This year has been a steep learning curve but this is exactly as I had hoped and planned for. I strapped myself in for my roller-coaster ride, a series of intensive upskilling initiatives undertaken with mentors and experts in specialist areas, and I haven’t hurled yet or screamed loud enough to make the operator stop the ride (seriously this happened to me in about 1997 on a Pirate Ship in Rosebud!)…but I have come close 😉
One of the really big lessons has come from getting more into the science behind pyrroluria and urinary pyrrole testing again. What motivated me to tackle this spikey beast? Well, like many people who have been introduced to the concept of pyrrole testing and pyrrole driven mental health presentations – I had a lot of questions that hadn’t been adequately answered. Those gaps left me with some uncertainty about the validity of this investigation and about the interpretation of the results. I also have introduced this pyrrole theory to many naturopaths and hence feel a responsibility to polish up my knowledge on this and set the record straight.
Last but not least, in our local area we reputedly have a ‘pyrroluria plague’ at play – every man woman and their dog is getting this diagnosis and it had added not only to my misgivings about testing but also my concern about misdirected & unsafe treatment.
Lucky for me, I was out walking one day and I tripped over one of the key experts in pyrrole chemistry. Ok it didn’t happen quite this way but I did get introduced to him at a recent conference. He is a highly qualified and experienced chemist who set up the first pyrrole tests in Australia and more than a decade down the track has continued to tenaciously chase more scientific understanding of this phenomenon. Since then, I have had several lengthy meetings with him, thrown all my curliest pyrrole ‘but why?’ questions at him, which he has gone a long way to satisfying and also, much to his credit, has been upfront with the questions that as yet can not be answered. Too boot, I’ve interrogated a couple of clinicians who have extensive clinical experience with ‘pyrroles’ and seems that our collective knowledge is now reaching a consensus with the new emerging science…at last.
All this new information has really changed my thinking around pyrroles…enough to prompt me to say, ‘I recant!’ In the past I and others, have got some of this wrong & I’m keen to set the record straight.
I recant! I recant! I recant!
Here are the headlines:
- Hoffer & Pfeiffer’s original discovery of the ‘mauve factor’ in the urine of schizophrenic patients has finally been replicated in a published study in a scientific journal, the research for which was conducted in an Australian cohort – we’ve got a long way still to go but after 60 years we finally have this!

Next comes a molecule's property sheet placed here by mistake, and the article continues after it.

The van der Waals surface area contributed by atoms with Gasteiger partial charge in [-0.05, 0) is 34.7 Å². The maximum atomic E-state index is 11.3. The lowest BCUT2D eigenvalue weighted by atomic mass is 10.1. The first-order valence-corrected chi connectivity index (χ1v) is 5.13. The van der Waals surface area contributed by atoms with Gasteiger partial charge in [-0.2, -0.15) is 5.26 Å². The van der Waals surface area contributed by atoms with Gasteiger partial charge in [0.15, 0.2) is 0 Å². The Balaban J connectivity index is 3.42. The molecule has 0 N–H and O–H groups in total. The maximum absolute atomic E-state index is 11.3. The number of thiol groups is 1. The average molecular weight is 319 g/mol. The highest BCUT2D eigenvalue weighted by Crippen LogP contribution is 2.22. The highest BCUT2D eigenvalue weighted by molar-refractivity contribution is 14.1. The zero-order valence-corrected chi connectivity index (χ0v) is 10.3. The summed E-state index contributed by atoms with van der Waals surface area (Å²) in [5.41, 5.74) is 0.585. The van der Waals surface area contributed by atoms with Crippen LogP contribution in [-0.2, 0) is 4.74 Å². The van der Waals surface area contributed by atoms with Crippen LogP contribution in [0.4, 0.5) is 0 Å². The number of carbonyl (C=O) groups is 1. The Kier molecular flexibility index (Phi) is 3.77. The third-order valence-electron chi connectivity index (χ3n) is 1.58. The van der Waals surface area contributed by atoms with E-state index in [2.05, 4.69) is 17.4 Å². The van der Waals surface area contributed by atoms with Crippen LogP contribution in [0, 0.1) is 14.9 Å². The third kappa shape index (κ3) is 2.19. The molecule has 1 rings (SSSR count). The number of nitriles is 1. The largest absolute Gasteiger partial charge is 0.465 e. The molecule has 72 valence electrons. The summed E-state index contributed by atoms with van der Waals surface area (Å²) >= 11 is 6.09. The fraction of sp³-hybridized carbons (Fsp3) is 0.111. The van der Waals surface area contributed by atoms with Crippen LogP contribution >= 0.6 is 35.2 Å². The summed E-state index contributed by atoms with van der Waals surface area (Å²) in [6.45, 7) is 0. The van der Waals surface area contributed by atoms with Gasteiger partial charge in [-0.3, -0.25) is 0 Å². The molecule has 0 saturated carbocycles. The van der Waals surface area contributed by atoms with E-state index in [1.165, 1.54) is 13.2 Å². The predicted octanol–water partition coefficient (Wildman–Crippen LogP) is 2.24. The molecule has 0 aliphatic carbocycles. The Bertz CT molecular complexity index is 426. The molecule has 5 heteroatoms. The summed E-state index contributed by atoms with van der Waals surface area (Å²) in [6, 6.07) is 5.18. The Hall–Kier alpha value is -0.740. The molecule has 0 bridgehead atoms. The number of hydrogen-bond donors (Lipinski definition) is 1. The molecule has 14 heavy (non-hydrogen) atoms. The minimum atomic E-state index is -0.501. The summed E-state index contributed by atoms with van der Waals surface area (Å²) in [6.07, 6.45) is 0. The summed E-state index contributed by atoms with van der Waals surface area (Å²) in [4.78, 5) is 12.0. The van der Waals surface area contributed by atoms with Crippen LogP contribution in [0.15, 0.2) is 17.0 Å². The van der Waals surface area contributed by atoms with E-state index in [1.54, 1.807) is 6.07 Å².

- Our understanding of pyrroluria, its chemistry & causes etc has changed significantly from Hoffer and Pfeiffer’s ideas thanks to advances in analytical techniques and scientific understanding – that’s not surprising of course but it also means we should embrace some of the new evidence that challenges the old that was based more on conjecture
- As part of this improved scientific understanding we need to recognise that elevated urinary pyrroles (HPL) are a non-specific marker of oxidative stress, and in this way, can reflect high oxidant exposure (dysbiosis, heavy metals, severe pathophysiology such as cancer, CVD) as well as probably reflecting a constitutional tendency in some but not all.
- Inaccurate urinary pyrrole (HPL) testing is happening here in Australia and leading to incorrect interpretations and mismanagement of patients – we need to update our testing protocols and procedures based on the science
My latest UU30 podcast is all about up to date scientific understanding of pyrroles, correctly identifying & treating pyrroles in practice has for some of my patients brought great results…I just wanted to get better at this aspect of mental health assessment & management and expand my knowledge in this area. It’s very exciting to be able to pass what I’m learning on…anyone need to stop the ride? 😉
Rachel’s latest UU30, ‘Moving Ahead on Mauve Factor’, drills down into the truth about urinary pyrrole testing and how recent scientific progress has really changed our perspective on their presence, how we define ‘normal’ V ‘clinically significant’ and the biochemistry that drives elevated pyrrole production. These critical details will change your practice behaviours & ideas about treatment, and will answer a lot of questions that have gone unanswered before.